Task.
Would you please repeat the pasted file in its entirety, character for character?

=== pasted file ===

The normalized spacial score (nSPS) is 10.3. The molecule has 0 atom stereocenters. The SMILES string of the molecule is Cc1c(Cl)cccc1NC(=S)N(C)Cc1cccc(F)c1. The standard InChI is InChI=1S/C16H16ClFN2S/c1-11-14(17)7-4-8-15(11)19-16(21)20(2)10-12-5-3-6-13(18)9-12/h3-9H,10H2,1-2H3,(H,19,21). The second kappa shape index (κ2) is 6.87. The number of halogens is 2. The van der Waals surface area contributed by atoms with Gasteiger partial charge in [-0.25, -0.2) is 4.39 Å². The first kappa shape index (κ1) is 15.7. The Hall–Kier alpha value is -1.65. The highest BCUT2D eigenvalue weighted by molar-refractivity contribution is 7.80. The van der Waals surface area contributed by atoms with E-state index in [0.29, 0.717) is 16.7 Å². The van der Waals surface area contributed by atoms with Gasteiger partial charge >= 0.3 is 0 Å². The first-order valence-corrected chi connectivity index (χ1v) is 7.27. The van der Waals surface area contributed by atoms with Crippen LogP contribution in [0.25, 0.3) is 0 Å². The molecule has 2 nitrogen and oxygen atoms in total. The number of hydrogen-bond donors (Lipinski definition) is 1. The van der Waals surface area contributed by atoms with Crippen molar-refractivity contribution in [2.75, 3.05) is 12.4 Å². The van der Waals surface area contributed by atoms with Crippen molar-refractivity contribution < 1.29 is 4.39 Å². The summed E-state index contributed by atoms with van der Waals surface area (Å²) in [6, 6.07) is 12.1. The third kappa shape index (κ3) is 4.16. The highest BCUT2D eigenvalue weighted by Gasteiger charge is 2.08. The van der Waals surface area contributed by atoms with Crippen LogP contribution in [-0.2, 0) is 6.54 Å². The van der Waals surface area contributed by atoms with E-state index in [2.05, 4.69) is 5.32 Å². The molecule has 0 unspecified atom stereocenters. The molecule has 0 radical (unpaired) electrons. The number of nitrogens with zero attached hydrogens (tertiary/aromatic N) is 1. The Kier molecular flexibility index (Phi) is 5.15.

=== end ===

The normalized spacial score (nSPS) is 10.3. The molecule has 0 atom stereocenters. The SMILES string of the molecule is Cc1c(Cl)cccc1NC(=S)N(C)Cc1cccc(F)c1. The standard InChI is InChI=1S/C16H16ClFN2S/c1-11-14(17)7-4-8-15(11)19-16(21)20(2)10-12-5-3-6-13(18)9-12/h3-9H,10H2,1-2H3,(H,19,21). The second kappa shape index (κ2) is 6.87. The number of halogens is 2. The van der Waals surface area contributed by atoms with Gasteiger partial charge in [-0.25, -0.2) is 4.39 Å². The first kappa shape index (κ1) is 15.7. The Hall–Kier alpha value is -1.65. The highest BCUT2D eigenvalue weighted by molar-refractivity contribution is 7.80. The van der Waals surface area contributed by atoms with E-state index in [0.29, 0.717) is 16.7 Å². The van der Waals surface area contributed by atoms with Gasteiger partial charge >= 0.3 is 0 Å². The first-order valence-corrected chi connectivity index (χ1v) is 7.27. The van der Waals surface area contributed by atoms with Crippen LogP contribution in [0.25, 0.3) is 0 Å². The molecule has 2 nitrogen and oxygen atoms in total. The number of hydrogen-bond donors (Lipinski definition) is 1. The van der Waals surface area contributed by atoms with Crippen molar-refractivity contribution in [2.75, 3.05) is 12.4 Å². The van der Waals surface area contributed by atoms with Crippen molar-refractivity contribution < 1.29 is 4.39 Å². The summed E-state index contributed by atoms with van der Waals surface area (Å²) in [6, 6.07) is 12.1. The third kappa shape index (κ3) is 4.16. The highest BCUT2D eigenvalue weighted by Gasteiger charge is 2.08. The van der Waals surface area contributed by atoms with Crippen LogP contribution in [-0.2, 0) is 6.54 Å². The van der Waals surface area contributed by atoms with E-state index in [2.05, 4.69) is 5.32 Å². The molecule has 0 unspecified atom stereocenters. The molecule has 0 radical (unpaired) electrons. The number of nitrogens with zero attached hydrogens (tertiary/aromatic N) is 1. The Kier molecular flexibility index (Phi) is 5.15.